If you’re looking for CFA level 1 practice questions, register for free at https://analystprep.com/cfa-level-1-practice-questions/
The Study Plan
Here is our guide to track your progress through each subject area over the 26 weeks you’ll spend preparing for CFA level 1:
For CFA level 1 mock exams, click here.
How the Plan Works
Our 26-week guide shows you how you should be progressing through each topic area to make sure you’re covering all the material prior to test day. We have time allotted to getting through each topic area and periodic review sessions between topics where you will revisit previous topics again. The periodic reviews will cement those materials more effectively by not letting them fade through from your memory.
The order of the topic areas aligns with the CFA curriculum itself. There are many opinions about what order to go through the curriculum to get the best outcome, but this is one area where trying too hard to optimize doesn’t make a big difference in the results. Going through the material in order also makes it easier to see how you are progressing simply by looking at where you are in your stack of books. The only subject area that is important in this regard is Ethics, which is already first in the material and so will already get the attention it deserves.
We don’t specify rest days from studying (and you should definitely have rest days from studying) because only you can know what works best for you. As long as you are averaging ~2 hours per day over this period, you should be progressing well through the material and will get everything in.
We also leave out the details of the exact hours you should spend on any given day because six months is a long period of time and many things can, and probably will, happen in your life while you are studying. Our plan is kept more general so that it’s not thrown into disarray by unexpected events that may take you away from studying for a day or more. It’s impossible to plan for everything that could come up while you are preparing for the exam, so make sure to have some flexibility built into your expectations. You don’t want to let one or two small issues derail your progress
As you can see, the total time to spend on each topic area is proportional to that subject’s weight in the exam. You may find that you can progress through some topics faster than others, but there is a lot to gain from following our strategy. If an area comes easier to you, especially one of the larger ones like Quant or FRA, you should still spend a good amount of time on it because using your strength there to boost your score in that section will help pull up your overall grade. The Institute is secretive about the exact passing criteria for any given exam, but your overall grade is what’s most important. Use the areas you are strong in to bring up your overall score so that it will help offset any areas that you think won’t go as well.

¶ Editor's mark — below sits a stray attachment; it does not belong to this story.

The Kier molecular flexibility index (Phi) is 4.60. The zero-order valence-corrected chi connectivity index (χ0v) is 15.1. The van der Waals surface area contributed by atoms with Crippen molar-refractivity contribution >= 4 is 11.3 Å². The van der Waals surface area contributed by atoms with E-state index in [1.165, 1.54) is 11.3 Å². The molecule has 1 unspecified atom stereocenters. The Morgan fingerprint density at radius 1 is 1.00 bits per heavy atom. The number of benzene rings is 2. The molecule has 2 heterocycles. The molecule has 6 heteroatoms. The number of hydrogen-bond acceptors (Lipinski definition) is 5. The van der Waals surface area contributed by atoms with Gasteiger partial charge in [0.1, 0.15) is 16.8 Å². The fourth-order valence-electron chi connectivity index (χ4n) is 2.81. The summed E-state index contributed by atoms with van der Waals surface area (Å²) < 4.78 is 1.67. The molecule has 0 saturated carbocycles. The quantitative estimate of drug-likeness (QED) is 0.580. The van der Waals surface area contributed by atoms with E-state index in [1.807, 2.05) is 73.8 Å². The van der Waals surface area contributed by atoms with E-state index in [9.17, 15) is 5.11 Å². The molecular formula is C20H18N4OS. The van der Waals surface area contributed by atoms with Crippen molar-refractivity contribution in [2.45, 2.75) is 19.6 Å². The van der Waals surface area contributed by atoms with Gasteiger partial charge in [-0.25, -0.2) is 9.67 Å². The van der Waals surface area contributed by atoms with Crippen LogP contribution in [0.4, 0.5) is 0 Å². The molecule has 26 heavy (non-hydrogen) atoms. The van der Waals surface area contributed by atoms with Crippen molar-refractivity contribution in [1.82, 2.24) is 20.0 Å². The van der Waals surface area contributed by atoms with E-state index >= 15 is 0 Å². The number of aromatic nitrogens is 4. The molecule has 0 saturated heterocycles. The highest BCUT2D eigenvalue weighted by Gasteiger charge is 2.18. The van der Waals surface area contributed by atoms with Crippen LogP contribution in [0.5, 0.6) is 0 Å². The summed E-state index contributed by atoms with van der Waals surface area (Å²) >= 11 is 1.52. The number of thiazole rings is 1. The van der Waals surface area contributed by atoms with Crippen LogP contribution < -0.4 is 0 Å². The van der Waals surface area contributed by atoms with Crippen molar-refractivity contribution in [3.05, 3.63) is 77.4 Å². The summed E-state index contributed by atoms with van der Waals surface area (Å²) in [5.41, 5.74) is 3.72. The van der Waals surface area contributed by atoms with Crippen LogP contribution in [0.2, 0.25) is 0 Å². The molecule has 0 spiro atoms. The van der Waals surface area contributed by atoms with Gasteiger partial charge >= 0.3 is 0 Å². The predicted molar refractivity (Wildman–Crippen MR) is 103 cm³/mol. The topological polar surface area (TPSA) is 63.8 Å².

One aspect about this plan you may find surprising, if this is your first time taking this exam, is the large amount of time devoted to Ethics. Ethics is an extremely important part of the CFA curriculum and should not be overlooked if you want to be successful in passing this exam. Time spent studying Ethics is also very effective because that subject appears in all 3 CFA exams. It’s also an especially important subject when it comes to determining whether you pass the exam. The Institute uses the results of your Ethics section as a determining factor if your overall score is very close to the passing line. If you are right on the cusp, how well you do on Ethics could decide whether you pass or fail.